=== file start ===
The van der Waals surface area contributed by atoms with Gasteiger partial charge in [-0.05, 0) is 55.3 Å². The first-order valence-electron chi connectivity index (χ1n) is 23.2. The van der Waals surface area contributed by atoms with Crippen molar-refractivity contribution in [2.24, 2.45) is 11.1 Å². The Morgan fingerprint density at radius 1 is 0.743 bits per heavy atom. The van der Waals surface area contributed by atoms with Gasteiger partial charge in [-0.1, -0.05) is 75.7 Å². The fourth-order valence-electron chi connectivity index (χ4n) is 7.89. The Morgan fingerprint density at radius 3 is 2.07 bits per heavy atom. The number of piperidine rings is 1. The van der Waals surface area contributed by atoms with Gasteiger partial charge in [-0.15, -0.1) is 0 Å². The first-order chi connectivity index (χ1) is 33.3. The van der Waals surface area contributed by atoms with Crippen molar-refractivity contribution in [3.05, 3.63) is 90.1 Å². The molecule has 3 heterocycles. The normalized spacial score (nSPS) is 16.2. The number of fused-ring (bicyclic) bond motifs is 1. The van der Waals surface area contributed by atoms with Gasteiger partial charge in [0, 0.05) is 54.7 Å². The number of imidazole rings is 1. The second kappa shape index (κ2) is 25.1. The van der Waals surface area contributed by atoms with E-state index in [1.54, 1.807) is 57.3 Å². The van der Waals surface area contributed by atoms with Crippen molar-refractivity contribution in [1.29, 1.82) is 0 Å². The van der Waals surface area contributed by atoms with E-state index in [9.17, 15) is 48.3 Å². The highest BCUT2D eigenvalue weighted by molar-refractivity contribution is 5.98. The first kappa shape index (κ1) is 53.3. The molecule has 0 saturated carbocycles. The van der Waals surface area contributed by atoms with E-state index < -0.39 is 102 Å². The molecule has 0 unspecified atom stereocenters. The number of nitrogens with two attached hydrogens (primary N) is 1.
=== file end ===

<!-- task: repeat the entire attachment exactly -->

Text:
The van der Waals surface area contributed by atoms with Gasteiger partial charge in [-0.05, 0) is 55.3 Å². The first-order valence-electron chi connectivity index (χ1n) is 23.2. The van der Waals surface area contributed by atoms with Crippen molar-refractivity contribution in [2.24, 2.45) is 11.1 Å². The Morgan fingerprint density at radius 1 is 0.743 bits per heavy atom. The van der Waals surface area contributed by atoms with Gasteiger partial charge in [-0.1, -0.05) is 75.7 Å². The fourth-order valence-electron chi connectivity index (χ4n) is 7.89. The Morgan fingerprint density at radius 3 is 2.07 bits per heavy atom. The number of piperidine rings is 1. The van der Waals surface area contributed by atoms with Gasteiger partial charge in [-0.15, -0.1) is 0 Å². The first-order chi connectivity index (χ1) is 33.3. The van der Waals surface area contributed by atoms with Crippen molar-refractivity contribution in [3.05, 3.63) is 90.1 Å². The molecule has 3 heterocycles. The normalized spacial score (nSPS) is 16.2. The number of fused-ring (bicyclic) bond motifs is 1. The van der Waals surface area contributed by atoms with Gasteiger partial charge in [0, 0.05) is 54.7 Å². The number of imidazole rings is 1. The second kappa shape index (κ2) is 25.1. The van der Waals surface area contributed by atoms with E-state index in [1.54, 1.807) is 57.3 Å². The van der Waals surface area contributed by atoms with Crippen molar-refractivity contribution in [1.29, 1.82) is 0 Å². The van der Waals surface area contributed by atoms with E-state index in [9.17, 15) is 48.3 Å². The highest BCUT2D eigenvalue weighted by molar-refractivity contribution is 5.98. The first kappa shape index (κ1) is 53.3. The molecule has 0 saturated carbocycles. The van der Waals surface area contributed by atoms with E-state index < -0.39 is 102 Å². The molecule has 0 unspecified atom stereocenters. The number of nitrogens with two attached hydrogens (primary N) is 1.